9/50. Systemic reperfusion injury during arm replantation requiring intraoperative amputation.

    This case describes the attempted replantation of an arm following its traumatic amputation. After a five-and-a-half hour ischaemic time, perfusion of the arm was re-established. However over the ensuing hours, the patient developed hyperkalaemia, acidaemia and severe hypotension requiting high dose inotropic support. Ultimately re-amputation was necessary to treat the systemic effects of the ischaemia reperfusion syndrome. ( info)

10/50. Multiple stenting in takayasu arteritis.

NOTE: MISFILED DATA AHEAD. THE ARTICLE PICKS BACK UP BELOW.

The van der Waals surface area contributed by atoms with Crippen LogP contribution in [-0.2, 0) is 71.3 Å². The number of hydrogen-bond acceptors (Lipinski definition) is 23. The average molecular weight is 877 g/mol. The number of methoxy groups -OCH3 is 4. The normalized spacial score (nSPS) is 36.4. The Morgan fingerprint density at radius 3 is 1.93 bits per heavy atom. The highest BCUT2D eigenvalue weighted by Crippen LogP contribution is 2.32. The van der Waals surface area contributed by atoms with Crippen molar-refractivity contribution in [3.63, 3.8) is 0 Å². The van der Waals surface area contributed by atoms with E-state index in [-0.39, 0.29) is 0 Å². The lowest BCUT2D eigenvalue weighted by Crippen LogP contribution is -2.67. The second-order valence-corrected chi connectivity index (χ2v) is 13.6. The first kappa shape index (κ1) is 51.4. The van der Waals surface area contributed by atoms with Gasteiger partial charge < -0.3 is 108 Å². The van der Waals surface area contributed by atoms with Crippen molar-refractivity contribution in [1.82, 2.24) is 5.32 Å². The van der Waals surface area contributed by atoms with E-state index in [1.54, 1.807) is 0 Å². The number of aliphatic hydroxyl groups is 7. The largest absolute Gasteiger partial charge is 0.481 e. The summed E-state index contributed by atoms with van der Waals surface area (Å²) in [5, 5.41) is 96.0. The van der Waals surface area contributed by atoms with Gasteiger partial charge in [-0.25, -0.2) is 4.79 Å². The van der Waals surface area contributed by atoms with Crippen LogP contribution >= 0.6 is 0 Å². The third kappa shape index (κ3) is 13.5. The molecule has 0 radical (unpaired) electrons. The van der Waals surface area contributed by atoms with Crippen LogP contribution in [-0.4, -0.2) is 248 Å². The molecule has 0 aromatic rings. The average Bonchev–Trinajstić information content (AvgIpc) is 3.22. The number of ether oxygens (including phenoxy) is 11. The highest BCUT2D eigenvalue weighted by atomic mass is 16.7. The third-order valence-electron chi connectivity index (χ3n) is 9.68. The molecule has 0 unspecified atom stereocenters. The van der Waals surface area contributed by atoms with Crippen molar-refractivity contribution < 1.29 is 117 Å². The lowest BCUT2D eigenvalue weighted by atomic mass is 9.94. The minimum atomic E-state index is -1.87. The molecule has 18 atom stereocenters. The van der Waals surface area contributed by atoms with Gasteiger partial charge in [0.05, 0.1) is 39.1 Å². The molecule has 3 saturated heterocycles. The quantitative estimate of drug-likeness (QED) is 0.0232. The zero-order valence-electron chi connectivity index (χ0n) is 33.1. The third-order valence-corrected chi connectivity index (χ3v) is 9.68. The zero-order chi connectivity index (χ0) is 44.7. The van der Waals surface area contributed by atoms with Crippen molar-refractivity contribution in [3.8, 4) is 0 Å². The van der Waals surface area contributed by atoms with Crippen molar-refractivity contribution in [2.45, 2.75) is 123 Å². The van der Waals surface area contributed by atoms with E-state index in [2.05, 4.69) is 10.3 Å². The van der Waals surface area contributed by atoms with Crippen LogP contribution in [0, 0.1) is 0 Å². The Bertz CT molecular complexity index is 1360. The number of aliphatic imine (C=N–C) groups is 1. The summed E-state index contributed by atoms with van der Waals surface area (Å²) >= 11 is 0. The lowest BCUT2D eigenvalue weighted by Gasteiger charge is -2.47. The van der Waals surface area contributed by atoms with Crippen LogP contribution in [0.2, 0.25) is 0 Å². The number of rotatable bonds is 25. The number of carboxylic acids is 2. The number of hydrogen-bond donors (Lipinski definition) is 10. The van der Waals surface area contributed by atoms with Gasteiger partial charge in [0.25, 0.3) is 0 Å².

PURPOSE: To illustrate the possible peri- and postprocedural complications of stent treatment for takayasu arteritis and suggest ways of reducing these risks. CASE REPORT: A 69-year-old woman with takayasu arteritis had multiple stents implanted in the aortic arch (3 Memotherm) and main branches of the thoracic aorta (individual Corinthian stents in the subclavian and brachiocephalic arteries) following balloon dilation. She suffered reperfusion injury with cerebral hemorrhage following the procedure, preventing the use of anticoagulation or antiplatelet therapy. Further cerebral infarctions/hemorrhages over the ensuing months led to her death. CONCLUSIONS: Severe vascular disease of any cause confers a poor prognosis. Endovascular stenting may seem an attractive option for management of these patients, but there is often significant morbidity and mortality associated with the underlying disease as well as the stent. ( info)